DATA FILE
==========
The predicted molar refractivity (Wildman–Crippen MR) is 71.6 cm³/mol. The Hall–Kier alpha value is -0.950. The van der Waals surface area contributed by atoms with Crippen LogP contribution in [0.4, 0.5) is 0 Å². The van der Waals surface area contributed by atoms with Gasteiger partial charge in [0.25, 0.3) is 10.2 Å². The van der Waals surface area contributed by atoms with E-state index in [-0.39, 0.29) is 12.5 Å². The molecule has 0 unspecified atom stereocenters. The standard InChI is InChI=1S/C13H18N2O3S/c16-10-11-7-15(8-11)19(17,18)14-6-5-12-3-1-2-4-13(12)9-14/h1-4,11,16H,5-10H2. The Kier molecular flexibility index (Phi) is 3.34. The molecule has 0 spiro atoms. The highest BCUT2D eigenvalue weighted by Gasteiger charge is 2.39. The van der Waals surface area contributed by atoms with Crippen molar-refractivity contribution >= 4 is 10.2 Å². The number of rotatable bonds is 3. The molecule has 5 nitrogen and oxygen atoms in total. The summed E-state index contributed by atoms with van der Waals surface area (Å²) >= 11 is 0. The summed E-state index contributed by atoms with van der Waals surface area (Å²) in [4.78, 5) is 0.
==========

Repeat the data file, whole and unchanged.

The predicted molar refractivity (Wildman–Crippen MR) is 71.6 cm³/mol. The Hall–Kier alpha value is -0.950. The van der Waals surface area contributed by atoms with Crippen LogP contribution in [0.4, 0.5) is 0 Å². The van der Waals surface area contributed by atoms with Gasteiger partial charge in [0.25, 0.3) is 10.2 Å². The van der Waals surface area contributed by atoms with E-state index in [-0.39, 0.29) is 12.5 Å². The molecule has 0 unspecified atom stereocenters. The standard InChI is InChI=1S/C13H18N2O3S/c16-10-11-7-15(8-11)19(17,18)14-6-5-12-3-1-2-4-13(12)9-14/h1-4,11,16H,5-10H2. The Kier molecular flexibility index (Phi) is 3.34. The molecule has 0 spiro atoms. The highest BCUT2D eigenvalue weighted by Gasteiger charge is 2.39. The van der Waals surface area contributed by atoms with Crippen molar-refractivity contribution >= 4 is 10.2 Å². The number of rotatable bonds is 3. The molecule has 5 nitrogen and oxygen atoms in total. The summed E-state index contributed by atoms with van der Waals surface area (Å²) >= 11 is 0. The summed E-state index contributed by atoms with van der Waals surface area (Å²) in [4.78, 5) is 0.